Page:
Ko Younghoon, born in 1952 on Jeju Island, South Korea. In the history of contemporary Korean art, Ko is an important hyperrealist of the 1980s. Since that time, his favourite subject has been the stone, depicted on top of an open book or newspaper, plus their shadows. This raises questions about what the objects represent, or about their essential nature. So, even though his work clearly draws on influences of Western contemporary art, it is also the product of an almost mystical reflection on traditional Korean aesthetic values and on the concepts of nothingness (mu 無) and existence (yu 有).
« It was at university that my attachment to the stones present in my work was at its strongest. An informal atmosphere reminded me of my rejection of nature, but also my adoration of it. At the time, my favourite subjects were pure and natural things, such as stones, trees, water, sky. I chose stones as a subject matter as I felt they represented the most primal aspect of nature. Stones for me at the time, represented a large, idealised universe and a transcendent world, set apart from reality. But with time, I gave them a more conceptualised meaning, considering them from a logical viewpoint, and they became both a material and descriptive element. The material element inspires interest in an object and represents a coexistence with nature and culture, ie the stone represented a primitive culture and generalised it as a reality and an ideal.» – Ko Younghoon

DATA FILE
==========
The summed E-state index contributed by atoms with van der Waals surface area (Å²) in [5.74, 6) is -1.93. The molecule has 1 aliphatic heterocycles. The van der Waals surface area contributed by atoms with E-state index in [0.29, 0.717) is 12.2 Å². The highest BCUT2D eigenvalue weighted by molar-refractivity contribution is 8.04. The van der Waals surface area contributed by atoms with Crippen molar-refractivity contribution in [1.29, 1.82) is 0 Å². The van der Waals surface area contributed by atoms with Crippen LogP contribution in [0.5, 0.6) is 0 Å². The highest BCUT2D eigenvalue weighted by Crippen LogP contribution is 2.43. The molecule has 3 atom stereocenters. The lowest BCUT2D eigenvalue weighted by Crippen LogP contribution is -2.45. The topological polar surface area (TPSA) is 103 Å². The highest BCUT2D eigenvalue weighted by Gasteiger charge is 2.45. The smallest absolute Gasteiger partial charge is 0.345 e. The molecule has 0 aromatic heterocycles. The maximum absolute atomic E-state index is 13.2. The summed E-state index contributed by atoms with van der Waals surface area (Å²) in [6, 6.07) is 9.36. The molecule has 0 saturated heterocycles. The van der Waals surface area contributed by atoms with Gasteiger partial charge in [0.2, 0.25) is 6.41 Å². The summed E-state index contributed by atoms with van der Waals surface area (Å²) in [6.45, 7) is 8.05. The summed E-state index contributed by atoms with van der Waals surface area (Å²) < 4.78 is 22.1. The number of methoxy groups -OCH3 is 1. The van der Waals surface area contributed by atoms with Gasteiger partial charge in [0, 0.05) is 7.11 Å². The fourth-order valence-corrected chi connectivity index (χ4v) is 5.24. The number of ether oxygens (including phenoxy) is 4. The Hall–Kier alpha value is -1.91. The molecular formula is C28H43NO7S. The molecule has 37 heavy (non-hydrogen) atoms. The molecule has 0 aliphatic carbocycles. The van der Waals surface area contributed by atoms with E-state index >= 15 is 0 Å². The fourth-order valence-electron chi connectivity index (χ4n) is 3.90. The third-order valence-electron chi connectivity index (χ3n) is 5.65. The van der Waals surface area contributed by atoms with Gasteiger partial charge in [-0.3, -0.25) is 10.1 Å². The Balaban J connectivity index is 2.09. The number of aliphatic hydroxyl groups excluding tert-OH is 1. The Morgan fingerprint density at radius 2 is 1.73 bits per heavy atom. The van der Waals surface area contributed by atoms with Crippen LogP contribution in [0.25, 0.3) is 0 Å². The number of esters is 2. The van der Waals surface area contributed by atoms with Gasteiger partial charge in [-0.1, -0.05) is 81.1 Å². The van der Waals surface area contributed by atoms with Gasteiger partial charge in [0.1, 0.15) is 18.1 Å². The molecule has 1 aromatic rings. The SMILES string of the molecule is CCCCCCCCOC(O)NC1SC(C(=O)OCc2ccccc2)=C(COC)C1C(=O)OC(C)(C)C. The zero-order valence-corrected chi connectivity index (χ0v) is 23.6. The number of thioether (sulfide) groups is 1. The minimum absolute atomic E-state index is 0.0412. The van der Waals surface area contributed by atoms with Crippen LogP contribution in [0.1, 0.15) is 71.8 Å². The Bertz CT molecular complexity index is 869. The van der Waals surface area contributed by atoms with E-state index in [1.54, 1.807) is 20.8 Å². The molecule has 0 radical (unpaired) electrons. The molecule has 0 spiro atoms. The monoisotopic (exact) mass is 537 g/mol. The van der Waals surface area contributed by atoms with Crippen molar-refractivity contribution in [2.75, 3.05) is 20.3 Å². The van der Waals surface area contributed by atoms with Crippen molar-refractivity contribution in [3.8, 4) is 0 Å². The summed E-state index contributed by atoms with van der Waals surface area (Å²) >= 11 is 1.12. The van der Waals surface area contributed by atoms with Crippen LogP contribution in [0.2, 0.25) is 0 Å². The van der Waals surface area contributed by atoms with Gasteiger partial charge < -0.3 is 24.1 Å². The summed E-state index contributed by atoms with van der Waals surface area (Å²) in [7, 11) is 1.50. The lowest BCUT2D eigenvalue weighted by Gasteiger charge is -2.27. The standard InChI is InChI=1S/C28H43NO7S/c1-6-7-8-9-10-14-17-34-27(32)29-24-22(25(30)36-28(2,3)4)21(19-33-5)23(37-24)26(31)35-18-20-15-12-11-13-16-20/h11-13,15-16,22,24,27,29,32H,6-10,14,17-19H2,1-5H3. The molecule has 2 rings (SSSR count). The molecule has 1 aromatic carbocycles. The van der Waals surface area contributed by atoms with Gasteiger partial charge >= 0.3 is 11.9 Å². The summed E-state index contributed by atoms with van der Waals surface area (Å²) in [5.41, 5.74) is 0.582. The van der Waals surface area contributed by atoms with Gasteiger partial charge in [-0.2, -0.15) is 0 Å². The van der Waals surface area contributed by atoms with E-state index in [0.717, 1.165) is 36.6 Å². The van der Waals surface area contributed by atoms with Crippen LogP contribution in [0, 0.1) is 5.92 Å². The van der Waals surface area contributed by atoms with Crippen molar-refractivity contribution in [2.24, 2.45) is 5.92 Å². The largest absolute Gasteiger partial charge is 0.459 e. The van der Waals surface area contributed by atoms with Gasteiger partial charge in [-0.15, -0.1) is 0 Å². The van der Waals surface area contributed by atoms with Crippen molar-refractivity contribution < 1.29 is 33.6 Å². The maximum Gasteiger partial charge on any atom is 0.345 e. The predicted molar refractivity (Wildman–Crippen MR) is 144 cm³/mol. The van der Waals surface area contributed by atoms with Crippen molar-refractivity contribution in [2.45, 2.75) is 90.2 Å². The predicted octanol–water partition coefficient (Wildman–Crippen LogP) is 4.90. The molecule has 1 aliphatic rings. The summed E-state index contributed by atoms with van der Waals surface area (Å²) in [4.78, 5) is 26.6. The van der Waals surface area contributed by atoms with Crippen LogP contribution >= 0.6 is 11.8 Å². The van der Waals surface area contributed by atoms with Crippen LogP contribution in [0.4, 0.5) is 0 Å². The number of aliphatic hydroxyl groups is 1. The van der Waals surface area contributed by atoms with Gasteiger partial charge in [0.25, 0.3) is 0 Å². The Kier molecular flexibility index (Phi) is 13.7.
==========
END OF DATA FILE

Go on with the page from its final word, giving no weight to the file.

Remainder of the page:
Ko Younghoon likes stones, those vestiges of the earth’s memory that act as a catalyst for the most elementary forces of energy. The Chinese consider them to be each one a world. But time passes, giving them a symbolic value, more interiorized, between nature and culture. The con- figuration of his stones, round or sharpened, oblong or dented, influences the organisation of his mineral scenographies, corresponding to the shifts in the artist’s moods. He identifies with them, and vice-versa, thus determining his gesture of appropriating the stones within his work. Combining in his painting lettered messages and their relation to stones, he positions them within the pages of an open book or imposed on newspapers, strangely gravity-free, in a way that creates contrasts in tension, modifying the sense of the displaced objects. This creates a sort of wakened dream, never broken from natural ebbs, in which reality and illusion combine. As my much missed friend Lee Il said, « the book is both book and object, but that object is not a book. It can present the properties and structure of a book, but however fine the precision of the simulation, that object is not a book ». We are thus directed to a double interpretation, of this oneiric illusion, which in fact is but one other version of reality.
– Gérard XURIGUERA